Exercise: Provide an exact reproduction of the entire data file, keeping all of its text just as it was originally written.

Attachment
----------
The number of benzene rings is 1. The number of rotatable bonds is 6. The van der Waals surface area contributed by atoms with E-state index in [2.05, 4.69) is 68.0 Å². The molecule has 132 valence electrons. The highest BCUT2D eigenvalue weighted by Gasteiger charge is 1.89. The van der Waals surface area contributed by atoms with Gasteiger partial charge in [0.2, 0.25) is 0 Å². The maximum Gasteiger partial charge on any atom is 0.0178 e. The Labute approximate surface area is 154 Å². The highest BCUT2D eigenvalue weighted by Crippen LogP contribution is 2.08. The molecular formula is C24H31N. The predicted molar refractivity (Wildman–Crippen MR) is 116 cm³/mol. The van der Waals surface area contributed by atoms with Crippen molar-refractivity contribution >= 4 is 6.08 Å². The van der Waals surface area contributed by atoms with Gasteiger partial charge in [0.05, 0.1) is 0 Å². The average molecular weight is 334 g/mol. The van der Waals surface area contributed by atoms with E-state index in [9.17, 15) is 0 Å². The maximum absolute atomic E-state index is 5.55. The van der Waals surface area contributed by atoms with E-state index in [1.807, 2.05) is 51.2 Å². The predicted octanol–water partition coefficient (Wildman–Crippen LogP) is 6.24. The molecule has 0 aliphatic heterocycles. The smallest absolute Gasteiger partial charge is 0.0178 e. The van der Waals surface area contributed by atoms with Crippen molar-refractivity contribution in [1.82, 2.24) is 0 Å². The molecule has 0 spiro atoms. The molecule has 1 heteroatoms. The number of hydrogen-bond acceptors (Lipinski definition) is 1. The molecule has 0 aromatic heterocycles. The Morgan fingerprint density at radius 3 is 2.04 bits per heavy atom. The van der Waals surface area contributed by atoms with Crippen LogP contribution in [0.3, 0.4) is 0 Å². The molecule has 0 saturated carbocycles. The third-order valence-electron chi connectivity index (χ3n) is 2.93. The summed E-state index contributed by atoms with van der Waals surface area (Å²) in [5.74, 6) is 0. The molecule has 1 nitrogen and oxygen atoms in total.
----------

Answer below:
The number of benzene rings is 1. The number of rotatable bonds is 6. The van der Waals surface area contributed by atoms with E-state index in [2.05, 4.69) is 68.0 Å². The molecule has 132 valence electrons. The highest BCUT2D eigenvalue weighted by Gasteiger charge is 1.89. The van der Waals surface area contributed by atoms with Gasteiger partial charge in [0.2, 0.25) is 0 Å². The maximum Gasteiger partial charge on any atom is 0.0178 e. The Labute approximate surface area is 154 Å². The highest BCUT2D eigenvalue weighted by Crippen LogP contribution is 2.08. The molecular formula is C24H31N. The predicted molar refractivity (Wildman–Crippen MR) is 116 cm³/mol. The van der Waals surface area contributed by atoms with Crippen molar-refractivity contribution >= 4 is 6.08 Å². The van der Waals surface area contributed by atoms with Gasteiger partial charge in [0.05, 0.1) is 0 Å². The average molecular weight is 334 g/mol. The van der Waals surface area contributed by atoms with E-state index in [9.17, 15) is 0 Å². The maximum absolute atomic E-state index is 5.55. The van der Waals surface area contributed by atoms with E-state index in [1.807, 2.05) is 51.2 Å². The predicted octanol–water partition coefficient (Wildman–Crippen LogP) is 6.24. The molecule has 0 aliphatic heterocycles. The smallest absolute Gasteiger partial charge is 0.0178 e. The van der Waals surface area contributed by atoms with Crippen molar-refractivity contribution in [1.82, 2.24) is 0 Å². The molecule has 0 spiro atoms. The molecule has 1 heteroatoms. The number of hydrogen-bond acceptors (Lipinski definition) is 1. The molecule has 0 aromatic heterocycles. The Morgan fingerprint density at radius 3 is 2.04 bits per heavy atom. The van der Waals surface area contributed by atoms with Crippen LogP contribution in [0.3, 0.4) is 0 Å². The molecule has 0 saturated carbocycles. The third-order valence-electron chi connectivity index (χ3n) is 2.93. The summed E-state index contributed by atoms with van der Waals surface area (Å²) in [5.74, 6) is 0. The molecule has 1 nitrogen and oxygen atoms in total.